The three Tetreault brothers, Dan, Don, and Dale run Hidden View Farm in Champlain, New York. When their dad, John Paul, first bought the farm in 1953, they had a few hundred acres and milked 20 cows. It was hand to mouth at the time, and they often had to steal bolts from one piece of equipment to get another one to run. Over the years, they have built the farm up and now have over 1,000 acres, 600 milking cows, and about 500 replacement stock. It's been a long, rewarding journey. The farm has been featured in Eastern Dairy Business Magazine and Hoards Dairyman for the Tetreaults' herd management and growth over the years. They have never purchased a single cow and have bred and raised the herd entirely on their own.
The three brothers grew up on the farm learning the tricks of the dairy trade. "It's in our blood," says Dale. In fact, farming goes back at least to the early 1800's with the Tetreaults, and they are now in their third century of making a living off the land. Don's daughter, Amanda, works full-time on the farm and manages the calves. His son, Brenton, worked part-time through college before returning to the farm. Dan's two children, Matthew and Victoria, also work there part time. Last, but not least, Don, Dan, and Dale's mom, Gloria, still does the bookkeeping for the farm, so they have three generations working side-by-side.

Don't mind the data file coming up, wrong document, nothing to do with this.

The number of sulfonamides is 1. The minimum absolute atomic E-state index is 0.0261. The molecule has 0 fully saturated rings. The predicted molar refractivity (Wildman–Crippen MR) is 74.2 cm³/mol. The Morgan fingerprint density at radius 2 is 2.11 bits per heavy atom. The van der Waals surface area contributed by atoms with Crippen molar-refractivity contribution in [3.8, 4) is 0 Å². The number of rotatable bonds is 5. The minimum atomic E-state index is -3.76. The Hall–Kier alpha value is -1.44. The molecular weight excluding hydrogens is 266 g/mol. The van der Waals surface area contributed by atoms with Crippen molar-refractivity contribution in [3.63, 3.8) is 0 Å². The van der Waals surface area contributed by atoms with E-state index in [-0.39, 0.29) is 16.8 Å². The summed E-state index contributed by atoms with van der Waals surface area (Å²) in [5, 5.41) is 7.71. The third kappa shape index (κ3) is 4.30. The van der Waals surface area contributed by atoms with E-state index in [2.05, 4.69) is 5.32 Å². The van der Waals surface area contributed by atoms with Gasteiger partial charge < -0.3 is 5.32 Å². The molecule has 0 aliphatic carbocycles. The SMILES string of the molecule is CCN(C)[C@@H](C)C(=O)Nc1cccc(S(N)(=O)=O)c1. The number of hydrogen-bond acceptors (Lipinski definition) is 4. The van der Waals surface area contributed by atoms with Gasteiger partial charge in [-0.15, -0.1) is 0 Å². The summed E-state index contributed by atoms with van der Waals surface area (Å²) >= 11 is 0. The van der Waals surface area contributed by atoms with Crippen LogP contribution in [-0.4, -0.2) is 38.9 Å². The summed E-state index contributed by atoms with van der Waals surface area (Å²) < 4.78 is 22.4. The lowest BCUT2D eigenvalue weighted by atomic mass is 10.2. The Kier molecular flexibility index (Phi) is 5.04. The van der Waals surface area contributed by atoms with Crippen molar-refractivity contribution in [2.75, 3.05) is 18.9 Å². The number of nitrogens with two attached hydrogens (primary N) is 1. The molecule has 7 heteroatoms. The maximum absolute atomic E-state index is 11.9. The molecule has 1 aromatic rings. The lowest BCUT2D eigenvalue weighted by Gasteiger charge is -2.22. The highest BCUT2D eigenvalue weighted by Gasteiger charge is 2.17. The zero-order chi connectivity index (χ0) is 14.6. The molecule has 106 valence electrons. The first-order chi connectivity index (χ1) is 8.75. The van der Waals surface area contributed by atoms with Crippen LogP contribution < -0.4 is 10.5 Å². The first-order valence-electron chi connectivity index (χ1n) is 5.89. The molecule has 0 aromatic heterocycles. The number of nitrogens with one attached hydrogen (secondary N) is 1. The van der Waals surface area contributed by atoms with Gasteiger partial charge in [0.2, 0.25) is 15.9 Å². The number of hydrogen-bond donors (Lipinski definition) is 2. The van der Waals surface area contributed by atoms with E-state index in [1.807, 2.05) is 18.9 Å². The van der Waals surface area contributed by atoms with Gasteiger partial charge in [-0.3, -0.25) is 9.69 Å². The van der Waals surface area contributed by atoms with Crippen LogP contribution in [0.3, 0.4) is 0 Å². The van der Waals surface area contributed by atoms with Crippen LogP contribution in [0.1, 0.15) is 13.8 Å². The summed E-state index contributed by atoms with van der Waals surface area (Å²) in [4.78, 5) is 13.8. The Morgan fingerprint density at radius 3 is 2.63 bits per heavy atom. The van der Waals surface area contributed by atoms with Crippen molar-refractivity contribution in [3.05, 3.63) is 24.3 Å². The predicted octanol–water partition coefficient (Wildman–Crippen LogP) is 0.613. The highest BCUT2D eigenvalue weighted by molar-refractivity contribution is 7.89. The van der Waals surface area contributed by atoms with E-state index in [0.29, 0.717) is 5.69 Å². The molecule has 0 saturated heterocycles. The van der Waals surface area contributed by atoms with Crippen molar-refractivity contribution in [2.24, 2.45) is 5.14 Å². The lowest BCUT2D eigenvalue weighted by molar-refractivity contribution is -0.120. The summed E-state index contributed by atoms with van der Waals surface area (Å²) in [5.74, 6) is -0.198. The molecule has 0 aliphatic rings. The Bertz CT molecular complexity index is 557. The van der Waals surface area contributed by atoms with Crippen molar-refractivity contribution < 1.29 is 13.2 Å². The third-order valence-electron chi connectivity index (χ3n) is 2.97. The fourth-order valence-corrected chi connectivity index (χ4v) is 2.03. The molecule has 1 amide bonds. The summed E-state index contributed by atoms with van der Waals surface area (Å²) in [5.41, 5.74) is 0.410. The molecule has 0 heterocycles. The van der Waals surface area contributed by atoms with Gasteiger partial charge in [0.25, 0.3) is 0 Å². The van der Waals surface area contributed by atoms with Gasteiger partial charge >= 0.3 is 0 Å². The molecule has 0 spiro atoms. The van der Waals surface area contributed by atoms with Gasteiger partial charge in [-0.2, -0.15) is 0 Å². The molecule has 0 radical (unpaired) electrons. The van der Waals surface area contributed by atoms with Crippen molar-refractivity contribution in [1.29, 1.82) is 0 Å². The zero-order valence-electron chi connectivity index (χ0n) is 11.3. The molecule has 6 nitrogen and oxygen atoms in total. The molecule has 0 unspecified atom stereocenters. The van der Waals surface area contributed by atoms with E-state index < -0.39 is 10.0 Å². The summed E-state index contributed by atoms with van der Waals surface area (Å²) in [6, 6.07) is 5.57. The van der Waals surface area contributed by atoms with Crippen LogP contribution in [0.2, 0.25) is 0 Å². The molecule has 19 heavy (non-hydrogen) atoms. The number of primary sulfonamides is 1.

For all its many attractions, dairy farming requires relentless hours and can be dangerous. In fact, in 1991, Don flipped their tractor and survived the accident against all odds. According to most estimates, only one person in a half million would have lived through it and walked away to farm another day. Don was that person. Pictures of Don and the flipped tractor are now a legendary part of farm safety. The Tetreaults have installed roll-over safety equipment on their tractors, and pictures of Don's accident have helped make this a standard safety feature on most tractors used in New England dairy farming today.
But it's not always hard work and flipped tractors on the Tetreaults' farm. The three brothers all played hockey growing up and continue to be avid fans. Of course, they support different teams, which often makes for spirited debates during the playoffs. John Paul roots for the Rangers, Dan pulls for the Islanders, and Don and Dale are Sabres fans. This is all a bit odd, however, since the nearest hockey team, the Montreal Canadians, is only 40 miles away. Says Dale, "At least we managed to support New York teams, even if not the same one."
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